Posts Tagged ‘patient self management’

Infographic: Patient-Provider Partnerships Improve Overall Health

February 24th, 2016 by Melanie Matthews

Eighty-eight percent of patients believe that working with their healthcare professional as a partner helps them manage and improve their overall health, according to a new infographic by the Society for Participatory Medicine.

The infographic also explores the impact of tracking and sharing health data.

Evidence-Based Health Coaching: Motivational Interviewing in Action Validated in over 300 clinical studies, motivational interviewing (MI) remains the most patient-centered and effective approach for supporting better patient engagement and activation, disease self-care, treatment adherence and lifestyle management.

Evidence-Based Health Coaching: Motivational Interviewing in Action is the first MI video training series especially designed for clinicians who serve individuals at risk of, or affected by, chronic diseases. Whether you are serving in a wellness, disease management, or care management program, or a primary or specialty care setting, hospital or community program, this series will help you build the practical MI knowledge and skills you need to support your patient health and address the behavioral factors that are responsible for over 85% of avoidable healthcare costs.

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Infographic: eHealth Silver Surfers

August 28th, 2015 by Melanie Matthews

Silver surfers, digital-savvy seniors who use technology in their everyday lives, want to use ehealth for health management—a preference that makes them a desirable group for Medicare plans, according to a new Accenture infographic.

The infographic examines how silver surfers are using technology to manage their health and how health plans can take advantage of these opportunities.

eHealth Silver Surfers

2015 Healthcare Benchmarks: Telehealth & TelemedicineThe world of digitally enabled care is exploding: the number of patients using telehealth services will rise to 7 million in 2018, according to IHS Technology; healthcare apps and ‘wearables’ are trending in technology circles and healthcare providers’ offices; and CMS’s new ‘Next Generation ACO’ model is expected to favor expanded telehealth coverage.

2015 Healthcare Benchmarks: Telehealth & Telemedicine delivers actionable new telehealth metrics on technologies, program components, successes and ROI from 115 healthcare organizations. This 60-page report, now in its fourth year, documents benchmarks on current and planned telehealth and telemedicine initiatives, with historical perspective from 2009 to present.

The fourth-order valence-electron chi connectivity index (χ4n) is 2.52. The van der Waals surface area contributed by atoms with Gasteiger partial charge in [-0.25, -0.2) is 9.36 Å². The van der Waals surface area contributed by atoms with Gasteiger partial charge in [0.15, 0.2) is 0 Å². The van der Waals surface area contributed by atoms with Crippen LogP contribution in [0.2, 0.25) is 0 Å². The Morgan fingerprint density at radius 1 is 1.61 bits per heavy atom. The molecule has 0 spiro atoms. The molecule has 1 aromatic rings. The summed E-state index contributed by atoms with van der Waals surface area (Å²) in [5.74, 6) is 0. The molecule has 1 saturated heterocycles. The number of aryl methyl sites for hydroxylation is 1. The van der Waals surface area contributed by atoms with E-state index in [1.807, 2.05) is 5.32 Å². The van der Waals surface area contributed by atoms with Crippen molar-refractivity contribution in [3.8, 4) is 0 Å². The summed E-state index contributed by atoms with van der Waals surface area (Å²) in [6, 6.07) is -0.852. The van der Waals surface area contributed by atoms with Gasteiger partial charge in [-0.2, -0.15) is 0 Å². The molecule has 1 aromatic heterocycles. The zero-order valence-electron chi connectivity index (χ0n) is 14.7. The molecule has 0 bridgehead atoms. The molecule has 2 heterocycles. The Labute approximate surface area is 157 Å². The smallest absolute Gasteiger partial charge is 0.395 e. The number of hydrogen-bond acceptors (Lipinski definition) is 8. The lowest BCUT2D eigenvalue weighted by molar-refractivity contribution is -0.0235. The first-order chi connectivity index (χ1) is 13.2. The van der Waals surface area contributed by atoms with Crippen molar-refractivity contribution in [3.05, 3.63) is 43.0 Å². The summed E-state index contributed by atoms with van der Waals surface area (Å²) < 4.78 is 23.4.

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New Population Health Management Strategy for ‘Emergent-Risk:’ Arrest Trajectory of Compounding Conditions, Cost

June 11th, 2015 by Adam Kaufman, PhD, President & CEO, Canary Health

Adam Kaufman, PhD, president and CEO, Canary Health


For many years, healthcare organizations have invested in two approaches to population health management: First, wellness management for healthy populations who want to prevent illness, and second, disease/case management for the very sick who must adhere to physicians’ prescribed medical care.

Now, organizations are filling the gap between the healthy and very sick by investing in the ’emergent-risk’ population—adults with one or more pre-chronic or early-stage chronic conditions. Population goal: arrest the trajectory of compounding chronic conditions that compound declines in quality of life and compound increases in cost of care.

Consumer Engagement with Digital Health Self-Management

For many years, the natural worsening of chronic illness has been the focus of academic institutions, a few digital health innovators, and pioneering health plans. As a result of these efforts, a new class of digital health programs is now proven to arrest the trajectory of chronic illness. It started when Stanford’s Patient Education Research Center discovered that self-efficacy (a person’s belief in his or her own ability to achieve goals) had the strongest correlation to improved health outcomes. With this discovery, the concept of health self-management was born. Thus began the drive to engage and impact consumers.

Over the years, healthcare organizations across the United States began offering Stanford’s in-person workshops with notable improvements in health and with measurable reductions in cost of care. According to Stanford research, participants reduced pain, fatigue, depression, and A1C—and reduced ER visits and days in the hospital for up to one year.1 While results were impressive, the programs had one drawback for managers of population health: due to the cost and complexity of in-person delivery, the programs were hard to scale.

As web-based technologies advanced, the research community began to search for ways to harness digital innovation to scale evidence-based programs. In 2006, researchers at the University of Pittsburgh tested the first digital self-management program aimed at diabetes prevention. This digital translation2 of the NIH’s Diabetes Prevention Program3 (DPP) delivered outcomes that mirrored those achieved with the DPP’s in-person, self-management intervention—but at a fraction of the cost.

Data-Driven Insight: The Compounding Effect

As health plans began to adopt digital health self-management, data revealed deeper insights into individuals with prechronic and early-stage chronic conditions. Data from years of Canary Health research with a pioneering health plan shows that chronically ill patients add, on average, a new chronic condition every two to three years. These compounding conditions drive compounding increases in the cost of care—specifically in the areas of pharmacy, medical equipment, and outpatient care.